Feeds

MS drops drive pooling from Windows Home Server

When Vail became Fail

Secure remote control for conventional and virtual desktops

Microsoft is killing off a popular feature in the next version of its Windows Home Server product, which is codenamed ‘Vail’.

The software vendor said that it would get rid of its Drive Extender technology from Vail, much to the chagrin of its customers.

Microsoft announced it would axe Drive Extender – which supports multiple internal and external hard drives – earlier this week, prompting some user complaints.

A new beta of the product will be released – minus the Drive Extender tech – early next year, said Microsoft, which plans to push out the final code in the first half of 2011.

“You know it is not April 1st, right? For the average home users (the ones that I have suggested and who have bought Windows Home Server) this is the most effective feature of the product," grumbled someone with the handle staples1 on Microsoft’s Windows Home Server blog.

"If they need more space, they just buy a drive, stick it in, and follow the instructions, no resizing, no effort really needed... it works,”

Complainant Geoff Coupe added: “I'm sorry, but at the moment this strikes me as a slap in the face as a long-term WHS user. And the stretching of the facts is just breathtaking and worthy of spin doctors at their finest: If a drive fails, I can't just replace it and carry on?

“I'm stunned and disappointed. Time to look for another non-Microsoft solution, perhaps.”

Microsoft justified dropping the Drive Extender feature from Vail by saying that customer storage behaviour had changed.

“Today large hard drives of over 1TB are reasonably priced, and freely available. We are also seeing further expansion of hard drive sizes at a fast rate, where 2Tb drives and more are becoming easy accessible to small businesses.

"Since customers looking to buy Windows Home Server solutions [sic] from OEM's will now have the ability to include larger drives, this will reduce the need for Drive Extender functionality,” said Redmond’s Michael Leworthy.

“When weighing up the future direction of storage in the consumer and SMB market, the team felt the Drive Extender technology was not meeting our customer needs.”

The company said it is also ditching the feature in its SBS 2011 Essentials and Windows Storage Server 2008 R2 Server Essentials products.

But that decision has left many wondering why Microsoft, which defended its decision in a later blog post, is even bothering to continue to develop Vail, given what is clearly an odd withdrawal of the Drive Extender feature. ®

Beginner's guide to SSL certificates

More from The Register

next story
Xperia Z3: Crikey, Sony – ANOTHER flagship phondleslab?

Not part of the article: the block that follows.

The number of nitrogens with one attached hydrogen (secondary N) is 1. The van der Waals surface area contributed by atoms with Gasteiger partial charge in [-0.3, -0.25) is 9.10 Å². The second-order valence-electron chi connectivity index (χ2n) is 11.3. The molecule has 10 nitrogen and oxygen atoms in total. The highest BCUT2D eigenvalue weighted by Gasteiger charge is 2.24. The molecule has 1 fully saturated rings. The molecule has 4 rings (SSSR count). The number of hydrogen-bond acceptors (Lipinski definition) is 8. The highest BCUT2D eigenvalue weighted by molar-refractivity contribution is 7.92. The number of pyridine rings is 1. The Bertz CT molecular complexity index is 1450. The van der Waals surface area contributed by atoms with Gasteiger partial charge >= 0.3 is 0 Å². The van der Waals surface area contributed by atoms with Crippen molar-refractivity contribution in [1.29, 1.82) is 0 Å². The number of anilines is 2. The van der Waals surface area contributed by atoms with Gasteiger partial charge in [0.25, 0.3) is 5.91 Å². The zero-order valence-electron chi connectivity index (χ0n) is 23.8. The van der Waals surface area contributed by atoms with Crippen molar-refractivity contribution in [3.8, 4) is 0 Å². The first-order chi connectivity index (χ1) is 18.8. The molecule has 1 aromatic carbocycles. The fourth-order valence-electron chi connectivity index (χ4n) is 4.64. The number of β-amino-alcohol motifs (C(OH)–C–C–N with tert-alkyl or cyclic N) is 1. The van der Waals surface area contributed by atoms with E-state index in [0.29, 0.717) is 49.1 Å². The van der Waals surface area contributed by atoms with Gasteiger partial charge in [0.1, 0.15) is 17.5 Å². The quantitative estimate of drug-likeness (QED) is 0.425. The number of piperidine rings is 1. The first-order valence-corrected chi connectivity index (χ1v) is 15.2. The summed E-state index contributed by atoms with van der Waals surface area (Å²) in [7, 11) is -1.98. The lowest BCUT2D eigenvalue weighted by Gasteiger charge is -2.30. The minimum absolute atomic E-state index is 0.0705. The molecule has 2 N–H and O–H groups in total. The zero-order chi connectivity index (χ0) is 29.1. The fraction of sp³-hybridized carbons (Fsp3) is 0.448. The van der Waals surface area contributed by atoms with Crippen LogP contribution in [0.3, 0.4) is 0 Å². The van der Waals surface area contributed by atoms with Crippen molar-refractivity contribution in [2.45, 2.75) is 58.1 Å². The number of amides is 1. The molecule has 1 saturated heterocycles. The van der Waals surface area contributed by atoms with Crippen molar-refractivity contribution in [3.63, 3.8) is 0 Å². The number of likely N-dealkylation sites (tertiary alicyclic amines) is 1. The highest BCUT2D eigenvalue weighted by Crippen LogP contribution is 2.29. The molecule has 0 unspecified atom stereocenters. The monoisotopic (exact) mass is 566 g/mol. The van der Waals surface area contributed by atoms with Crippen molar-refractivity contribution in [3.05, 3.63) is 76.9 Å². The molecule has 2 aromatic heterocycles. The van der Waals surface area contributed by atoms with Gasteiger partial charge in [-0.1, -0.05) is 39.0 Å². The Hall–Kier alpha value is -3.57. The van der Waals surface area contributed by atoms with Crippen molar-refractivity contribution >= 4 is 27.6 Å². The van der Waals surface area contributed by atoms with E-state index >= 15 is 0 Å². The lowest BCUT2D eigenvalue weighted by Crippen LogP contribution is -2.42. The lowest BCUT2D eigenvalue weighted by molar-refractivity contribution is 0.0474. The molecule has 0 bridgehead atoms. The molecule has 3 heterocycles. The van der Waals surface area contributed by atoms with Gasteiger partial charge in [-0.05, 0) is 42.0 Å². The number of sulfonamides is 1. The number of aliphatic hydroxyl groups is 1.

The Fourth Amendment... and it IS better
Don't wait for that big iPad, order a NEXUS 9 instead, industry little bird says
Google said to debut next big slab, Android L ahead of Apple event
Microsoft to enter the STRUGGLE of the HUMAN WRIST
It's not just a thumb war, it's total digit war
Ex-US Navy fighter pilot MIT prof: Drones beat humans - I should know
'Missy' Cummings on UAVs, smartcars and dying from boredom
Netscape Navigator - the browser that started it all - turns 20
It was 20 years ago today, Marc Andreeesen taught the band to play
A drone of one's own: Reg buyers' guide for UAV fanciers
Hardware: Check. Software: Huh? Licence: Licence...?
The Apple launch AS IT HAPPENED: Totally SERIOUS coverage, not for haters
Fandroids, Windows Phone fringe-oids – you wouldn't understand
Apple SILENCES Bose, YANKS headphones from stores
The, er, Beats go on after noise-cancelling spat
prev story

Whitepapers

Forging a new future with identity relationship management
Learn about ForgeRock's next generation IRM platform and how it is designed to empower CEOS's and enterprises to engage with consumers.
Why and how to choose the right cloud vendor
The benefits of cloud-based storage in your processes. Eliminate onsite, disk-based backup and archiving in favor of cloud-based data protection.
Three 1TB solid state scorchers up for grabs
Big SSDs can be expensive but think big and think free because you could be the lucky winner of one of three 1TB Samsung SSD 840 EVO drives that we’re giving away worth over £300 apiece.
Reg Reader Research: SaaS based Email and Office Productivity Tools
Read this Reg reader report which provides advice and guidance for SMBs towards the use of SaaS based email and Office productivity tools.
Security for virtualized datacentres
Legacy security solutions are inefficient due to the architectural differences between physical and virtual environments.